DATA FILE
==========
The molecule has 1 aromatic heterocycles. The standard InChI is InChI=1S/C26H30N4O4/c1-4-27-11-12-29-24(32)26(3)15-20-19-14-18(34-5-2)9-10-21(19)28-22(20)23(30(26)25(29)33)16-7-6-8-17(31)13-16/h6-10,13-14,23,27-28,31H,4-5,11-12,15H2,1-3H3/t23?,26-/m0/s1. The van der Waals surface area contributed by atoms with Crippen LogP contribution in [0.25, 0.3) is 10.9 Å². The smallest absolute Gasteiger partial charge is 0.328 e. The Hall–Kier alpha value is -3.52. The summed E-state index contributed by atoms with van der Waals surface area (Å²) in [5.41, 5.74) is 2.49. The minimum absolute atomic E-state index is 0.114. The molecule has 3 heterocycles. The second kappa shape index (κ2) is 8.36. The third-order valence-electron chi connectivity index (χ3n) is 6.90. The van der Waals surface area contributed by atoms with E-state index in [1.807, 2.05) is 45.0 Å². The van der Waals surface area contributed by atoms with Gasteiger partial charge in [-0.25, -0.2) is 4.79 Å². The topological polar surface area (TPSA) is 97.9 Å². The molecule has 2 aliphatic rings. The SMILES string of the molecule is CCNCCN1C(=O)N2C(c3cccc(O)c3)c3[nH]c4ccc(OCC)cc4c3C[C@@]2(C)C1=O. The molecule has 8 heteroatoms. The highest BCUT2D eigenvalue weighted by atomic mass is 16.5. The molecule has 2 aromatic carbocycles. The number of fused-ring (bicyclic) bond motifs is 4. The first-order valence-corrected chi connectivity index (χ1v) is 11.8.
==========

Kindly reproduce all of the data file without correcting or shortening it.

The molecule has 1 aromatic heterocycles. The standard InChI is InChI=1S/C26H30N4O4/c1-4-27-11-12-29-24(32)26(3)15-20-19-14-18(34-5-2)9-10-21(19)28-22(20)23(30(26)25(29)33)16-7-6-8-17(31)13-16/h6-10,13-14,23,27-28,31H,4-5,11-12,15H2,1-3H3/t23?,26-/m0/s1. The van der Waals surface area contributed by atoms with Crippen LogP contribution in [0.25, 0.3) is 10.9 Å². The smallest absolute Gasteiger partial charge is 0.328 e. The Hall–Kier alpha value is -3.52. The summed E-state index contributed by atoms with van der Waals surface area (Å²) in [5.41, 5.74) is 2.49. The minimum absolute atomic E-state index is 0.114. The molecule has 3 heterocycles. The second kappa shape index (κ2) is 8.36. The third-order valence-electron chi connectivity index (χ3n) is 6.90. The van der Waals surface area contributed by atoms with E-state index in [1.807, 2.05) is 45.0 Å². The van der Waals surface area contributed by atoms with Gasteiger partial charge in [-0.25, -0.2) is 4.79 Å². The topological polar surface area (TPSA) is 97.9 Å². The molecule has 2 aliphatic rings. The SMILES string of the molecule is CCNCCN1C(=O)N2C(c3cccc(O)c3)c3[nH]c4ccc(OCC)cc4c3C[C@@]2(C)C1=O. The molecule has 8 heteroatoms. The highest BCUT2D eigenvalue weighted by atomic mass is 16.5. The molecule has 2 aromatic carbocycles. The number of fused-ring (bicyclic) bond motifs is 4. The first-order valence-corrected chi connectivity index (χ1v) is 11.8.